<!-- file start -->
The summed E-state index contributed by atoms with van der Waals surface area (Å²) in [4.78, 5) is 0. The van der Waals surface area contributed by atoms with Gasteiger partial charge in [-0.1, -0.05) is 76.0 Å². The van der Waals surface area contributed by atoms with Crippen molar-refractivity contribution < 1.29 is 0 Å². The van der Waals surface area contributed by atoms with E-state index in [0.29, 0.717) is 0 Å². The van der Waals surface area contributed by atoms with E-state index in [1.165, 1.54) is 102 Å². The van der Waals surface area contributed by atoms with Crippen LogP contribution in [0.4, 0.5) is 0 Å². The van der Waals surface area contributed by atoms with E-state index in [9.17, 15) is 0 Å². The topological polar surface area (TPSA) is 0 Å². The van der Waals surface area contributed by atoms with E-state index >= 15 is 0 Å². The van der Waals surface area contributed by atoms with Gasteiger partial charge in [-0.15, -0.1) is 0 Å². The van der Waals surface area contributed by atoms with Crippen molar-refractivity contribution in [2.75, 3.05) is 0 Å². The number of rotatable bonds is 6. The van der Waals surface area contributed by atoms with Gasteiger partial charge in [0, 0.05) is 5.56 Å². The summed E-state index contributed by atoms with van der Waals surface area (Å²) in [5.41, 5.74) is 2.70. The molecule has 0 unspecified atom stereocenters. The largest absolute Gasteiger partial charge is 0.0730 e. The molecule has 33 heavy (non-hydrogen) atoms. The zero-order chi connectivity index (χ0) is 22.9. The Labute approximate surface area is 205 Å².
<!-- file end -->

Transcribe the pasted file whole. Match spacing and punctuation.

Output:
The summed E-state index contributed by atoms with van der Waals surface area (Å²) in [4.78, 5) is 0. The van der Waals surface area contributed by atoms with Gasteiger partial charge in [-0.1, -0.05) is 76.0 Å². The van der Waals surface area contributed by atoms with Crippen molar-refractivity contribution < 1.29 is 0 Å². The van der Waals surface area contributed by atoms with E-state index in [0.29, 0.717) is 0 Å². The van der Waals surface area contributed by atoms with E-state index in [1.165, 1.54) is 102 Å². The van der Waals surface area contributed by atoms with Crippen LogP contribution in [0.4, 0.5) is 0 Å². The van der Waals surface area contributed by atoms with E-state index in [9.17, 15) is 0 Å². The topological polar surface area (TPSA) is 0 Å². The van der Waals surface area contributed by atoms with E-state index >= 15 is 0 Å². The van der Waals surface area contributed by atoms with Gasteiger partial charge in [-0.15, -0.1) is 0 Å². The van der Waals surface area contributed by atoms with Crippen molar-refractivity contribution in [2.75, 3.05) is 0 Å². The number of rotatable bonds is 6. The van der Waals surface area contributed by atoms with Gasteiger partial charge in [0, 0.05) is 5.56 Å². The summed E-state index contributed by atoms with van der Waals surface area (Å²) in [5.41, 5.74) is 2.70. The molecule has 0 unspecified atom stereocenters. The largest absolute Gasteiger partial charge is 0.0730 e. The molecule has 33 heavy (non-hydrogen) atoms. The zero-order chi connectivity index (χ0) is 22.9. The Labute approximate surface area is 205 Å².